Some ideas are just bad. From "shall we bring back dinosaurs from fossil DNA?" to "shall I go down into the cellar of this spooky house to investigate those noises alone?", there are plenty out there. But wise heads don't always prevail, so when Moondrop thought to bring back the portable CD player, it made sure to bring on board an engineer that had worked on Sony's original Discman. This time around, it's called the DiscDream and it's a lot more high specced than the retro portable CD players you might be remembering.
This isn't the first time we've seen old audio tech brought back to life. Fiio brought the Walkman back at CES last month. But while I'm someone who loves retro tech, I'm also old enough to have experienced its downsides first-hand – and portable CD players were rubbish because CDs and motion don't go together. We don't have vinyl decks in our cars for similar reasons.
The DiscDream is slightly different, though, and one reason for that is that it isn't just a CD player. It also has an SD card so you can use its built-in digital audio player – like one of the best MP3 players – to play your digital audio files without worrying about anything skipping. The CD bit here is intended for stationary use, and it's a lot higher spec than any audio player that used to get bashed about on the school bus.
What the DiscDream brings to the CD player party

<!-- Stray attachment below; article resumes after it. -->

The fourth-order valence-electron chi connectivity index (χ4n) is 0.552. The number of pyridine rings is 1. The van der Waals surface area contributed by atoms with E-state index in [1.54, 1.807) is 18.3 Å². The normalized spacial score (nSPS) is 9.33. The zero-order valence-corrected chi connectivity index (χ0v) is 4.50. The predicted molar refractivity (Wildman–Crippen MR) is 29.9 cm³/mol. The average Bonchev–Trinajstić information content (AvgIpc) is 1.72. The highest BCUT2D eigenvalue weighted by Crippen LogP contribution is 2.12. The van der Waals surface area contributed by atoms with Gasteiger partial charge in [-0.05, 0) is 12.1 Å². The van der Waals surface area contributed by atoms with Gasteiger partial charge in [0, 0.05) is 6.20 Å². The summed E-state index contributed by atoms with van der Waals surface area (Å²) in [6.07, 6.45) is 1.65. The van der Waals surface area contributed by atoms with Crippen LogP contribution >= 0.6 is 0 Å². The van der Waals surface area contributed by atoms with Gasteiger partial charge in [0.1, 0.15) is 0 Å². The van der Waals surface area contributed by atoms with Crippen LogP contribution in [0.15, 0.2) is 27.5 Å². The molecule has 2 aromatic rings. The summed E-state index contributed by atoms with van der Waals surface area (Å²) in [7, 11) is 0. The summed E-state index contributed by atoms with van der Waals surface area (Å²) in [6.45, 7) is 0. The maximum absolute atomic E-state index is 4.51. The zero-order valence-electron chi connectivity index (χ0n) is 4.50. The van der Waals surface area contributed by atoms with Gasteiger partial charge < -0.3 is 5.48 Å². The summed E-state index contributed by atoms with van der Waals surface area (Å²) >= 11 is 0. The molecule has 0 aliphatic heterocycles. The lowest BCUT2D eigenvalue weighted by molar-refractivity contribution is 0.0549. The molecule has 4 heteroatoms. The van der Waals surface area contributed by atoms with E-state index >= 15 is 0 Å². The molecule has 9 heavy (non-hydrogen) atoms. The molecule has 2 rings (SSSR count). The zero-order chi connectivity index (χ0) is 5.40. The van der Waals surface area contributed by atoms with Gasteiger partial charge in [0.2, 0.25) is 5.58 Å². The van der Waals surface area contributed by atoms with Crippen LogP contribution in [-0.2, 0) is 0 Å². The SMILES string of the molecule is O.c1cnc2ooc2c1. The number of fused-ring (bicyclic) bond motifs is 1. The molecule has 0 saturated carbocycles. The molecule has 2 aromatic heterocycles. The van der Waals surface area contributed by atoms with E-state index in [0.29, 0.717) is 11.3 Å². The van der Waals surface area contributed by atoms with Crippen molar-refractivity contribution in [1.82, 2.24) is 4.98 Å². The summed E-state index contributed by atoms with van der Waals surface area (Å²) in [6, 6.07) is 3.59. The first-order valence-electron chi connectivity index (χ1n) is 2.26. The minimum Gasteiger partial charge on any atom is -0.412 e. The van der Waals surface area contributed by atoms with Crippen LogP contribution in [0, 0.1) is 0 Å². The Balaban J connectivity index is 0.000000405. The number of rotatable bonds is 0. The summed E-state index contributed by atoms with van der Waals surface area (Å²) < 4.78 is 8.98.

The DiscDream was reportedly designed by a 30-year Sony Discman veteran, who redesigned the player to meet the more demanding requirements of modern audiophiles. There's a 32-bit MasterHiFi Cirrus Logic decoder and three audiophile-spec oscillators for accurate timing, what the manufacturer says is a top-grade motor drive, and a shock-absorbed laser head. The 3,500mAh battery feeds six independent power supply chips and the headphone out has its own amp with a claimed 115dB output and 0.00037% harmonic distortion.
The digital audio player supports a lot of the latest hi-res audio codecs, including APE, FLAC, LL-AAC, MP3, OGG, and WMA, from a memory card. Moondrop's DiscDream can also stream up to 384kHz PCM and up to 11.2896MHz DSD from your PC via USB-C.
The price isn't bad – it's $199 in the US – but if you want one you'll need to provide your own set of headphones, and to be patient: some pre-order customers are apparently still waiting for delivery of DiscDreams they ordered in September, and MOONDROP's retail partner Shenzhen Audio is not currently accepting new orders until "all pre orders [are] shipped out".
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Writer, broadcaster, musician and kitchen gadget obsessive Carrie Marshall (Twitter) has been writing about tech since 1998, contributing sage advice and odd opinions to all kinds of magazines and websites as well as writing more than a dozen books. Her memoir, Carrie Kills A Man, is on sale now. She is the singer in Glaswegian rock band HAVR.